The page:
(No.5, Vol.2 May 2012 Vietnam Heritage Magazine)
My knees felt closer to my chin than ever before. The driver was constantly on the wrong side of the road. He persistently honked his hooter, and locals continually turned and looked at us as though we were a species from another planet. In our attempt to get off the tourist trail, we might have got more than we had bargained for.
Leaving the ever popular Halong Bay, Vietnam, on a local bus seemed like an invigorating idea, until I was actually on the bus and found myself gripped not only with paranoia that I would be robbed but with an honest fear for my life.
I have never seen such reckless driving, and, despite being a happy sleeper on most modes of transport, I found myself wide awake and counting the minutes or rather the hours (five!) until our arrival. Finally, jubilation washed over me as I stepped off the bus and realised we were in a place very few backpackers made the effort to visit, Ninh Bình Province, 93 kilometres south of Hanoi.
Standing with our backpacks fastened and sweat dripping off our brows, we looked around desperately trying to orientate ourselves; Ninh Bình City, the capital of Ninh Bình Province, was unassuming and didn’t appear to have anything mind-blowing about it. Then, to our surprise, two men on motorbikes (clearly locals trying to make a quick buck) offered us a ride to the hotel we were looking for. We settled, breathed another sigh of relief to be alive, and decided to find out what there was to do in Ninh Bình.
The manager of the hotel was full of information and suggested we hire a motorbike and head to a couple of areas just outside of town; he assured us that we would not be disappointed. Having to pay only $5 for a motorbike, we agreed to hire one the next day.
We woke early on day two, ready for our first Southeast Asian motorbike experience, but, after seeing the motorbike mayhem in Hanoi, we were also a little apprehensive. However, after a few instructions and a brief list of do’s and don’ts, Oliver and I were soon on our way – first stop, Tam Cốc.
The motorbike journey itself was amazing; after turning off the highway, we were greeted by endless rice paddies, giant water buffalo and limestone mountains. The scenery was breathtaking and the freshness of the air welcome after the smog that choked Hanoi.
Expecting a well-oiled tourist attraction, we were a little lost and confused when it felt like we were in the middle of a rural Vietnamese town. Eventually we figured out how to buy tickets and were ushered on to a small, wooden boat that barely looked big enough to carry us. The tiny vessel swayed once or twice, and then we were pleasantly gliding on the water as the noise on the pier became increasingly distant.
The man responsible for getting the boat moving decided that using his feet to row was more efficient than using his hands. He sat back with his arms folded and allowed his legs to lunge the boat forward, and soon we were moving at a steady rhythm. It quickly became obvious that the foot-rowing method was preferred by most boat men and women, as they could use their hands to do other things, such as smoke and wave at passers-by.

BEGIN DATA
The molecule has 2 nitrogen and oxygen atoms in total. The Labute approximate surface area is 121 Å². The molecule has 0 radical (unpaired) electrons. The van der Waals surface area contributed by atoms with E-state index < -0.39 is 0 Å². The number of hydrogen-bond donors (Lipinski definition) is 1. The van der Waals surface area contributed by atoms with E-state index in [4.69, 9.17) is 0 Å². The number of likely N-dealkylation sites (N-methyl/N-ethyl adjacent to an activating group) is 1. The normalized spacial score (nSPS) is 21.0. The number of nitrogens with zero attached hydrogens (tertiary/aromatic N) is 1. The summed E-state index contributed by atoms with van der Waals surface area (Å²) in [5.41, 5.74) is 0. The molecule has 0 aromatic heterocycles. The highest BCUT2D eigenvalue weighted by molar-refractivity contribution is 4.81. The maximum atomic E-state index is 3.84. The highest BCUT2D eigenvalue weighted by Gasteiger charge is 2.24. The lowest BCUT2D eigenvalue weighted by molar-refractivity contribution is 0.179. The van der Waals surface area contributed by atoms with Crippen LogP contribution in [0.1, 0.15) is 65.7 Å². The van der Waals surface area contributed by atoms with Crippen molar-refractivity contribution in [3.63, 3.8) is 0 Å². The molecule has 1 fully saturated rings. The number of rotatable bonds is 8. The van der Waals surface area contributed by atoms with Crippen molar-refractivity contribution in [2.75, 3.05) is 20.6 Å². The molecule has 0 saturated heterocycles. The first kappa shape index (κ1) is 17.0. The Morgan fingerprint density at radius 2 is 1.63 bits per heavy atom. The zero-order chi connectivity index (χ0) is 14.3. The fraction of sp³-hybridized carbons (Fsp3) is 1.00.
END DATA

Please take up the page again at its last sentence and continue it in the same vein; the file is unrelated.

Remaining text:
As we headed further down the river, the beauty of Tam Cốc became ever more apparent. It was as if we were in a lost world characterised by massive limestone karsts that jutted out of the water and towered over us, making us feel insignificant as they dwarfed our tiny boat. The karsts had dramatic jagged edges from which trees seemed to grow out of every possible groove. Adding to the beauty, bright, green rice paddies stretched from the river bank to the foot of the casts, and the slight breeze made the paddies dance for us in a display of natural beauty. The elements jointly added to the drama of the scene while mist hugged the top of the mountains, making them increasingly theatrical. Interestingly, the other-worldly landscape was not devoid of life, as surefooted mountain goats climbed, played, and ate on the giant stone formations.
Ninh Binh karst landscape.
Photos: Oliver Hirtenfelder
As we neared the end of the river, our boat was surrounded by women selling merchandise from their boats. One woman approached our boat, held on to it, and pleaded with us to buy some of her merchandise. We politely declined and were stunned when she turned sour and became abrasive. Unfortunately this kind of attitude had been common amongst Vietnamese merchants, and we cursed under our breath that she was able to taint our experience. Not wanting the saleslady to deter us from more adventures in Ninh Bình, we decided it was time to leave and climb back on our bike. With no set plan, we sporadically stopped at temples and other attractions, and as we rode along the narrow road, with acres of rice paddies on the right and tiny villages on the left, the sun gently baked down on our exposed thighs and arms. While travelling on the bike, the breeze saved us from the sweltering heat but not from our hunger, and it was well past lunchtime when we stopped at a restaurant.